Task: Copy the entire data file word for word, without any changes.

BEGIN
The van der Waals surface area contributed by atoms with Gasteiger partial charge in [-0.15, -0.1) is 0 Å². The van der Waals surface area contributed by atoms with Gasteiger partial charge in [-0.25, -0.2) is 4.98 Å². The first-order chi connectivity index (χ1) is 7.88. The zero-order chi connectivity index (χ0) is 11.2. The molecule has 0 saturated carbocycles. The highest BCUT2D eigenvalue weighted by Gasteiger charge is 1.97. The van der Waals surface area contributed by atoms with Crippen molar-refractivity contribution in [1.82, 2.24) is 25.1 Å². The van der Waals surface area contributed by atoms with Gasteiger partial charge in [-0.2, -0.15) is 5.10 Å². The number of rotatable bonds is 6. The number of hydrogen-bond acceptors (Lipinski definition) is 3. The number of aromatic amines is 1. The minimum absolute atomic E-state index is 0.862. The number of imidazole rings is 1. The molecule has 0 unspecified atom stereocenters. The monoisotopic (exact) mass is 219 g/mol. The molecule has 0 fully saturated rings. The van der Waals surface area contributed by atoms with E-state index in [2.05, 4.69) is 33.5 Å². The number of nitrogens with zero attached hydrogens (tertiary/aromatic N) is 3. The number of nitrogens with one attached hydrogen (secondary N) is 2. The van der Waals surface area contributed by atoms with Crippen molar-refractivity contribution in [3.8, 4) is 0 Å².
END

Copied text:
The van der Waals surface area contributed by atoms with Gasteiger partial charge in [-0.15, -0.1) is 0 Å². The van der Waals surface area contributed by atoms with Gasteiger partial charge in [-0.25, -0.2) is 4.98 Å². The first-order chi connectivity index (χ1) is 7.88. The zero-order chi connectivity index (χ0) is 11.2. The molecule has 0 saturated carbocycles. The highest BCUT2D eigenvalue weighted by Gasteiger charge is 1.97. The van der Waals surface area contributed by atoms with Crippen molar-refractivity contribution in [1.82, 2.24) is 25.1 Å². The van der Waals surface area contributed by atoms with Gasteiger partial charge in [-0.2, -0.15) is 5.10 Å². The number of rotatable bonds is 6. The number of hydrogen-bond acceptors (Lipinski definition) is 3. The number of aromatic amines is 1. The minimum absolute atomic E-state index is 0.862. The number of imidazole rings is 1. The molecule has 0 unspecified atom stereocenters. The monoisotopic (exact) mass is 219 g/mol. The molecule has 0 fully saturated rings. The van der Waals surface area contributed by atoms with E-state index in [2.05, 4.69) is 33.5 Å². The number of nitrogens with zero attached hydrogens (tertiary/aromatic N) is 3. The number of nitrogens with one attached hydrogen (secondary N) is 2. The van der Waals surface area contributed by atoms with Crippen molar-refractivity contribution in [3.8, 4) is 0 Å².